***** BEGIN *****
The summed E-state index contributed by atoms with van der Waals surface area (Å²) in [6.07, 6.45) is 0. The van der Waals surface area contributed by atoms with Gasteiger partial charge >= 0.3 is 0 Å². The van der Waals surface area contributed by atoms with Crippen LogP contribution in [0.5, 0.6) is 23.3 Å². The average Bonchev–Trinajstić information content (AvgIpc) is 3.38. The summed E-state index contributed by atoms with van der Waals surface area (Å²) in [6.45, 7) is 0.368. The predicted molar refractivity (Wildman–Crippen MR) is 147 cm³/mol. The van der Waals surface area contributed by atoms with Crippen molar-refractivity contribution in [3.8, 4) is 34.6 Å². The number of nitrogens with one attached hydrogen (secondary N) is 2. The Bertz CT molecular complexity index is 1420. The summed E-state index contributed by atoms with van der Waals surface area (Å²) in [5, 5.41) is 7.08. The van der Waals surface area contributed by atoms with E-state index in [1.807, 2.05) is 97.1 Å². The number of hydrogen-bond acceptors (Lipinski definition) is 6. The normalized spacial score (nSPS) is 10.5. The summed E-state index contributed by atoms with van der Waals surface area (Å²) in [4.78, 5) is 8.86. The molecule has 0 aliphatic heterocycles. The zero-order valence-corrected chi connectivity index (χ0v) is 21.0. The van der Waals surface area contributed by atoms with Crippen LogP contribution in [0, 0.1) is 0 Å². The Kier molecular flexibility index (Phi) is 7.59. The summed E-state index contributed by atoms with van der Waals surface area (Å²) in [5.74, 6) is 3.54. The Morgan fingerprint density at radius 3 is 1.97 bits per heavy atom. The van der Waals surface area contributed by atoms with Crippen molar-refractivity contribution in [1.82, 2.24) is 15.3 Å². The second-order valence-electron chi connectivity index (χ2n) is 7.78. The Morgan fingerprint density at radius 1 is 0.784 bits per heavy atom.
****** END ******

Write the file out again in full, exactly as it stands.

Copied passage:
The summed E-state index contributed by atoms with van der Waals surface area (Å²) in [6.07, 6.45) is 0. The van der Waals surface area contributed by atoms with Gasteiger partial charge >= 0.3 is 0 Å². The van der Waals surface area contributed by atoms with Crippen LogP contribution in [0.5, 0.6) is 23.3 Å². The average Bonchev–Trinajstić information content (AvgIpc) is 3.38. The summed E-state index contributed by atoms with van der Waals surface area (Å²) in [6.45, 7) is 0.368. The predicted molar refractivity (Wildman–Crippen MR) is 147 cm³/mol. The van der Waals surface area contributed by atoms with Crippen molar-refractivity contribution in [3.8, 4) is 34.6 Å². The number of nitrogens with one attached hydrogen (secondary N) is 2. The Bertz CT molecular complexity index is 1420. The summed E-state index contributed by atoms with van der Waals surface area (Å²) in [5, 5.41) is 7.08. The van der Waals surface area contributed by atoms with E-state index in [1.807, 2.05) is 97.1 Å². The number of hydrogen-bond acceptors (Lipinski definition) is 6. The normalized spacial score (nSPS) is 10.5. The summed E-state index contributed by atoms with van der Waals surface area (Å²) in [4.78, 5) is 8.86. The molecule has 0 aliphatic heterocycles. The zero-order valence-corrected chi connectivity index (χ0v) is 21.0. The van der Waals surface area contributed by atoms with Crippen LogP contribution in [0, 0.1) is 0 Å². The Kier molecular flexibility index (Phi) is 7.59. The summed E-state index contributed by atoms with van der Waals surface area (Å²) in [5.74, 6) is 3.54. The Morgan fingerprint density at radius 3 is 1.97 bits per heavy atom. The van der Waals surface area contributed by atoms with Crippen molar-refractivity contribution in [1.82, 2.24) is 15.3 Å². The second-order valence-electron chi connectivity index (χ2n) is 7.78. The Morgan fingerprint density at radius 1 is 0.784 bits per heavy atom.